Accountability synopticism: How a think tank and the media developed a quasimarket for school choice in British Columbia

Michael Simmonds, EdD, P.Taylor Webb, PhD

Abstract


This paper describes how a locally developed school ranking system
affected student enrolment patterns in British Columbia over time.
In developing an annual school ‘report card’ that was published in
newspapers and online, the Vancouver-based Fraser Institute created
a marketplace for school choice by devising an accountability scheme
that highlighted and concealed visibility asymmetries between schools.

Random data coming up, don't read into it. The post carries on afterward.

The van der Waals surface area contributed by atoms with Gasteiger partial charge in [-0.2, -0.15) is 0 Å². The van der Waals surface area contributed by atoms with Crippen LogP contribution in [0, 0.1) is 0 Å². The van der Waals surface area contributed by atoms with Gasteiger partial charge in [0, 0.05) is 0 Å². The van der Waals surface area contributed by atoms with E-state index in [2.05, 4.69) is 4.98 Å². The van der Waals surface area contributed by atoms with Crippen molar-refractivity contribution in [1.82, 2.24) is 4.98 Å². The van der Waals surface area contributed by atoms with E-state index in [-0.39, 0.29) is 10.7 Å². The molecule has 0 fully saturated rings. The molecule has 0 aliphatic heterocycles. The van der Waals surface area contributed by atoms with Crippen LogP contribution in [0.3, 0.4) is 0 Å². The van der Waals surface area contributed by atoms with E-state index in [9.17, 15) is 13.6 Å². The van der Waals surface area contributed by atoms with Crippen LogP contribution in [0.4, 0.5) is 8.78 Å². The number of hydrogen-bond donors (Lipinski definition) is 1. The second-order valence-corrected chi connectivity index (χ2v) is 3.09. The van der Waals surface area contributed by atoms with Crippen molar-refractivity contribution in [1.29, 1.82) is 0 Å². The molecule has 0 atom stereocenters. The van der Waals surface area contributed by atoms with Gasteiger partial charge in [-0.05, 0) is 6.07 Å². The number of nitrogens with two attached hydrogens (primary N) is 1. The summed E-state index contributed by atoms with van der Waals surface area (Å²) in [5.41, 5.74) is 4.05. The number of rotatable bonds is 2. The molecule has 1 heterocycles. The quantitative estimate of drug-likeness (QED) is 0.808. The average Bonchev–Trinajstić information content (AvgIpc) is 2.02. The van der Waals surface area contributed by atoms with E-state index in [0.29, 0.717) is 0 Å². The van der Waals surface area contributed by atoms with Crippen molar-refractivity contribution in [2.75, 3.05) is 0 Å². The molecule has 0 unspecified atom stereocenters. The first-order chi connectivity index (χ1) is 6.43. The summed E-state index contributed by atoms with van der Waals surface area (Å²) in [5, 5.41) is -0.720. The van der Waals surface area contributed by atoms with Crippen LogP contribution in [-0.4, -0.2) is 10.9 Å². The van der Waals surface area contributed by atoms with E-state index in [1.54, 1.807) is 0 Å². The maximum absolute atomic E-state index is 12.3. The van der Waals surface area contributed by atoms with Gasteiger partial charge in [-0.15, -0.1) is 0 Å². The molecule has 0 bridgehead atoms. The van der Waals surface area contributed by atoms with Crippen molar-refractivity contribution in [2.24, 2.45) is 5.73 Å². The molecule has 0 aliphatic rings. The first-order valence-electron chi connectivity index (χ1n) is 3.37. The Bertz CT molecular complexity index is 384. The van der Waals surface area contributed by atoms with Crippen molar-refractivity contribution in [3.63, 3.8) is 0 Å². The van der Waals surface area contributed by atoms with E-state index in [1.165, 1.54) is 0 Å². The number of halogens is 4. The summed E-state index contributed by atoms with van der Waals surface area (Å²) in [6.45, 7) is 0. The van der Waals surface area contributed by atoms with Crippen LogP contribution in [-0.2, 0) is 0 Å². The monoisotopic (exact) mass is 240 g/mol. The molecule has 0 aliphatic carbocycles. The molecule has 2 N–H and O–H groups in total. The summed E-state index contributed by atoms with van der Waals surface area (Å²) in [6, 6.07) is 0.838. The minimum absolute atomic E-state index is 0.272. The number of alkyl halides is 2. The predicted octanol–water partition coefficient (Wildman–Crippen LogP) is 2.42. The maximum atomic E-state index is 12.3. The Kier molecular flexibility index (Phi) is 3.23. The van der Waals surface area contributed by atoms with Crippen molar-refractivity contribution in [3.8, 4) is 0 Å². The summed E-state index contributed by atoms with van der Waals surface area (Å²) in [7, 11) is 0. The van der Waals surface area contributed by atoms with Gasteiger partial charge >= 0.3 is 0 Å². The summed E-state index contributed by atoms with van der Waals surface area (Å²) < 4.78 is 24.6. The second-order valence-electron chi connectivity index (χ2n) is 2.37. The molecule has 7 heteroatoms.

Against the backdrop of a shifting political landscape, report cards
helped focus the public’s attention on school achievement scores that
identified low-, mid-, and high-performing schools. A quasi-market for
education emerged in the non-place of language and discourse when
school ranking results became the basis by which parents made decisions
about where to send their children to school. When student achievement
data is used to identify British Columbia’s ‘best’ and ‘worst’ performing
secondary schools in this way, standardized assessment practices may be
considered high-stakes.


Keywords


school rankings, discourse, accountability, Foucault, surveillance

Full Text:

PDF